Reece v. Edmonton (City) This case dealt with the procedure the applicants used to get their claim heard by the court. The respondent City holds a licence under the Wildlife Act, R.S.A. 2000, c. W‑10 to operate a zoo, which houses a lone Asian elephant named Lucy. The appellants commenced this action by originating notice for an order. The chambers judge concluded that the proceedings were an abuse of process because a private litigant cannot seek a declaration that the respondent is in breach of a penal provision in a statute, namely that the elephant was kept in distress because of health concerns. Alternatively, he concluded that the application should have been brought by way of statement of claim, not originating notice. Further, the chambers judge concluded that the appellants had no private interest standing, and that there were barriers to them being awarded public interest standing. On appeal, the parties raised two issues: (1) whether the chambers judge erred in denying the appellants standing to seek a declaration; and (2) whether the chambers judge erred in concluding that the proceedings were an abuse of process. This court held that the chambers judge came to the correct conclusion that these proceedings are an abuse of process. APPEAL DISMISSED.
R. v. McConkey


In this case, the defendants pleaded guilty to violations of the Animal Protection Act after a peace officer for the humane society found four dogs in distress due mainly to a lack of grooming. On appeal, the defendants did not contest the amount of the fines, but suggested that the court should consider the economic status of the defendants (both were on government assistance). The court found that the conduct of the defendant and the level of the distress experienced by the dogs over a long period of time was an aggravating factor in determining the fine. With regard to a Section 12(2) prohibition to restrain future animal ownership, the court was reluctant to inflict stress on the animals still residing at the home by removing them from their long-time home.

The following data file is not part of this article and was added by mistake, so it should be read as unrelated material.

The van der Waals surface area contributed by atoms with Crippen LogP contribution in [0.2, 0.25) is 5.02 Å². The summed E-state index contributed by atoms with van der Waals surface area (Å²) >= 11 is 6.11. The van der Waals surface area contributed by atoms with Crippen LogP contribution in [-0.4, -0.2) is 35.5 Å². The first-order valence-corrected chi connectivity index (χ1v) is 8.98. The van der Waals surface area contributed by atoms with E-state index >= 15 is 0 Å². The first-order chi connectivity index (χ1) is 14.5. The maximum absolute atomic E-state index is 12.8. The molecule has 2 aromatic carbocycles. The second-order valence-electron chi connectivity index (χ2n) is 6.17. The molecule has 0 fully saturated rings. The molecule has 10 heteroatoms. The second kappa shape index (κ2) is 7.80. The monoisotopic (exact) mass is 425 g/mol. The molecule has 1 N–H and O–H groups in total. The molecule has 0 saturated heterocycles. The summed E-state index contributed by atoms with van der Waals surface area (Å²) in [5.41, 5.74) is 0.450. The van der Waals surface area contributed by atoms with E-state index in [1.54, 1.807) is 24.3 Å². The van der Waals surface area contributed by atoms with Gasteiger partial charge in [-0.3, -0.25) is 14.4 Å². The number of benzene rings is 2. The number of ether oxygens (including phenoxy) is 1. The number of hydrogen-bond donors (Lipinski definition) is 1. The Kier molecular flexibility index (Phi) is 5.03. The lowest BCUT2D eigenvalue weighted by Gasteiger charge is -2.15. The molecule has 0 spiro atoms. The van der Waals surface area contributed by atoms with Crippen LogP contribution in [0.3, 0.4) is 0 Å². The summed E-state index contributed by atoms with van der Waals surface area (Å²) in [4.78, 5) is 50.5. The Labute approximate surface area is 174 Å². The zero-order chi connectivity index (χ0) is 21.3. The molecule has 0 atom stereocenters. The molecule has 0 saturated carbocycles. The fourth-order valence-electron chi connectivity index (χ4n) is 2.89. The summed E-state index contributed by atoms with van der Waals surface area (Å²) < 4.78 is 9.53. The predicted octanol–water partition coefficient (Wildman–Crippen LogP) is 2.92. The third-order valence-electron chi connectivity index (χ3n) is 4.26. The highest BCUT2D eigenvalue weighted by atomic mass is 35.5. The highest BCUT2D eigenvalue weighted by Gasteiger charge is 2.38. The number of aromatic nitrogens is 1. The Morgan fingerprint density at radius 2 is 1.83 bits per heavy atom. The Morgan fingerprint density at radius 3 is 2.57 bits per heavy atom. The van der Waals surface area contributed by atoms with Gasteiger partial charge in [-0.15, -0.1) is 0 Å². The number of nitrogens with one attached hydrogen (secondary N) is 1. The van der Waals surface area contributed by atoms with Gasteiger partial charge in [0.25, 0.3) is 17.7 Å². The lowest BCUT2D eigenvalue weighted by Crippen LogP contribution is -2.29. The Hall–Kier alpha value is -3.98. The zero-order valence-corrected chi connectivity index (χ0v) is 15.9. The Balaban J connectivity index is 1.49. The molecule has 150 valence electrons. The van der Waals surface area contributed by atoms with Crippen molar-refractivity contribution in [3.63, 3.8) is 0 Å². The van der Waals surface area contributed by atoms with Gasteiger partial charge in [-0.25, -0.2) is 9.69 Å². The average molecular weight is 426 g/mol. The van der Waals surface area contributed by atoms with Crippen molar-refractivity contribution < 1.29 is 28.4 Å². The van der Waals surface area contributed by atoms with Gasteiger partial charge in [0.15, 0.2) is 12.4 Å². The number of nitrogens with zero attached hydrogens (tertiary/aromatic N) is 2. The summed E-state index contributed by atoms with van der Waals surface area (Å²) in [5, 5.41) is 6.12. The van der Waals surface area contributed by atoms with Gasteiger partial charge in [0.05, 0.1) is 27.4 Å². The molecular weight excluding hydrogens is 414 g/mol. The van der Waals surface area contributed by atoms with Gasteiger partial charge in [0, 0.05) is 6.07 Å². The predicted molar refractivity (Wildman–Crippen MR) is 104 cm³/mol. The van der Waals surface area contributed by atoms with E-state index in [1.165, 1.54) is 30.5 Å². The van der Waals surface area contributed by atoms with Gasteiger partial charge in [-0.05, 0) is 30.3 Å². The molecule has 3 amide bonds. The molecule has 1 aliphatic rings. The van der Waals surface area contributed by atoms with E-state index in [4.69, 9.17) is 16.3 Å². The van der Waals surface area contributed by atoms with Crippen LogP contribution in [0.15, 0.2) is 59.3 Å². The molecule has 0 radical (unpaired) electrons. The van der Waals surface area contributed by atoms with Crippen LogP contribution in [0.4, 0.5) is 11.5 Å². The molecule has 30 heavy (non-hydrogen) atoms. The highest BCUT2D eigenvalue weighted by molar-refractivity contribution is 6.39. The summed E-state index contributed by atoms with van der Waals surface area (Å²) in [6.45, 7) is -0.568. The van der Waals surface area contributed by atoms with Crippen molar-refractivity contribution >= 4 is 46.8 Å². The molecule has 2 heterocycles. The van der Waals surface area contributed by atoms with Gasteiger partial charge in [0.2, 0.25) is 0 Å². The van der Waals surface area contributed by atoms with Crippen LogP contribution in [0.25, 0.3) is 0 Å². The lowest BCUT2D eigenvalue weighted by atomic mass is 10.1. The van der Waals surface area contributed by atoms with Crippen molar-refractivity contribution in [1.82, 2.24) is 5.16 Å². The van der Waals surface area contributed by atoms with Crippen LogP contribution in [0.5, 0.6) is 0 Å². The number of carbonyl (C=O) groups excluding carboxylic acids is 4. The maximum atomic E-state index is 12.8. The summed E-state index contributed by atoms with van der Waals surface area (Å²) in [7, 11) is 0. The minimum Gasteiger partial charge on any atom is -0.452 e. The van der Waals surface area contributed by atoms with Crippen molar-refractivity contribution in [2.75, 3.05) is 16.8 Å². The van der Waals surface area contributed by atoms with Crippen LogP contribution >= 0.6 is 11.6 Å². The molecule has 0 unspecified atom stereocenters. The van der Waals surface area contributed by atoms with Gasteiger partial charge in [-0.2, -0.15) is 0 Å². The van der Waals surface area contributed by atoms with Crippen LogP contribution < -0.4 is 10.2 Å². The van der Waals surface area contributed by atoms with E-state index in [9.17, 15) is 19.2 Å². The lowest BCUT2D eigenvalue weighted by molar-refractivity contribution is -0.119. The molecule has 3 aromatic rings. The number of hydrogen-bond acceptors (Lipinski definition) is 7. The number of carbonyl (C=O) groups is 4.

R. v. Baird


The defendant, George Baird, was charged on indictment that he caused bodily harm to Amelia Debogorski by criminal negligence stemming from his keeping of dangerous dogs. While the dogs self-evidently proved to be highly dangerous to the victim, there was little evidence of their prior dangerous intent simply because they ran at large. As a result, the court then found that there was reasonable doubt whether the danger was known and recognized by Mr. Baird prior to the attack. The court found that there insufficient proof to find that Baird acted with "wanton and reckless disregard for the lives or safety of other persons.” The court also observed that while there may or may not have been civil negligence, this was not enough to sustain a conviction for criminal negligence.

R v. Shand In R v Shand 2007 ONCJ 317 (CanLII), the court examined the necessary elements required to established the “willful” mens rea component present in Canadian Federal Criminal Statute s. 429. The accused was charged with three counts of animal cruelty contrary to s.446 of the Criminal Code in relation to a dog in her care. The court found that on two of the counts that the accused was had acted "wilfully" because she was either "reckless or indifferent as to her dog's condition."